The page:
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Cyprus politician blames Malta and UK for delayed internet gambling ban

The vociferous Democratic Rally Party (DISY) deputy Ionas Nicolaou had some harsh words for Malta and the United Kingdom this week, accusing the two countries of purposely trying to derail Cyprus' attempt to ban online gambling.

Clearly displeased at the news that a three month hiatus has occurred to enable EU consultation on the proposed legislation, the local politician told Cyprus Mail: "The interventions and comments by Malta and the United Kingdom were made purposely as online gaming is licensed in both countries and they receive huge amounts of money for those licenses."

Nicolaou is chairman of the House Legal Affairs Committee, and was commenting on the latest developments. The island government drafted the new law and sent it to the European Commission for approval in September, confident that it would be approved in time for implementation in the new year. However, the Commission has since advised that it will take at least another three months to finalise the issue.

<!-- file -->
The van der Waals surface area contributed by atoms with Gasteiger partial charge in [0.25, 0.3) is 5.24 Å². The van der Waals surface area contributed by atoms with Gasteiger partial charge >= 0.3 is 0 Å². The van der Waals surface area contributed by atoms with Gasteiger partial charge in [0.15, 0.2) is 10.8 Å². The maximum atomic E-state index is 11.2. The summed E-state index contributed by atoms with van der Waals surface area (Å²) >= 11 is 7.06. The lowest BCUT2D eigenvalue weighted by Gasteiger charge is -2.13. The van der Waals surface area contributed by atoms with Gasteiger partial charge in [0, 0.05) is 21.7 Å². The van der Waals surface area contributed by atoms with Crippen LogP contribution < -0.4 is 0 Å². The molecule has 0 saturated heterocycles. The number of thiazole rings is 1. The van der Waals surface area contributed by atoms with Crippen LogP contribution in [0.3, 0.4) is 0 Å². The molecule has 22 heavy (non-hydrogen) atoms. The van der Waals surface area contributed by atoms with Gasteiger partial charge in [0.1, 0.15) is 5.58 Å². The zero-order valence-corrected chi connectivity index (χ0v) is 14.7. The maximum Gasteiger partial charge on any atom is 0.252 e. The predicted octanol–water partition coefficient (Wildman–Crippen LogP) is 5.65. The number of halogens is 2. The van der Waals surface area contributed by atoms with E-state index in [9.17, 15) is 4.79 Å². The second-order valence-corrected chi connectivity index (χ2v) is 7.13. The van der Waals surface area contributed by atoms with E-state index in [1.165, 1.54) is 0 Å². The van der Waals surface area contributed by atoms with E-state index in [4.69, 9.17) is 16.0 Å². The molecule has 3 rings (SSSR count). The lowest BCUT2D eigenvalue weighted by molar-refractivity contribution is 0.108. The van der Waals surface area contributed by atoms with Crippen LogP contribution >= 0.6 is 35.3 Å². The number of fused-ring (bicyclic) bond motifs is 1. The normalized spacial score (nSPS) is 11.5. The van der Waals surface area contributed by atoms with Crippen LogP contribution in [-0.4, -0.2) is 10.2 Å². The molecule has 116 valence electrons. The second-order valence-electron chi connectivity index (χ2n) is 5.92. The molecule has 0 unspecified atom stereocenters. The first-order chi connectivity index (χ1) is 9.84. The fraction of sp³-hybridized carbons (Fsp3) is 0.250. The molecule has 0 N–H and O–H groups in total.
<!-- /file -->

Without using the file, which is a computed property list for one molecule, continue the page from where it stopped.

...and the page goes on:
In a statement the Cyprus Ministry of Finance said that it now needs to clarify some points on the draft and that the EU will delay any further decision or comments until March 14. The Ministry revealed that United Kingdom representatives at the EU had also submitted an opinion on the Cyprus draft, as had Malta.

Nicolaou says he remains confident that Cyprus would be able to eventually pass the online gaming law: "From the observations, we see that we can regulate online betting and ban online gambling or casinos," he told the newspaper, revealing that the EU's main queries centred on whether the government is trying to ban online casinos because they consider them substitutes for traditional live casinos.

"The governing party must be careful because the EU will only allow any regulation or ban according to the EU treaty and EU law and not because of our government's views on traditional casinos," Nicolaou said.

The EU has also asked for clarification on how customers would be paying for regulated online gaming, why the numbers of licensees included in the draft are so limited and clarification on some provisions which appear to be discriminatory among providers of these internet services.

Commenting on the latest development, Cyprus-based online gambling operator Henrik Witt warned that the banning law could have adverse consequences for Cyprus, prompting some operators to leave and exposing online gamblers to the dangers of playing with less reputable offshore operators.

Source: InfoPowa News

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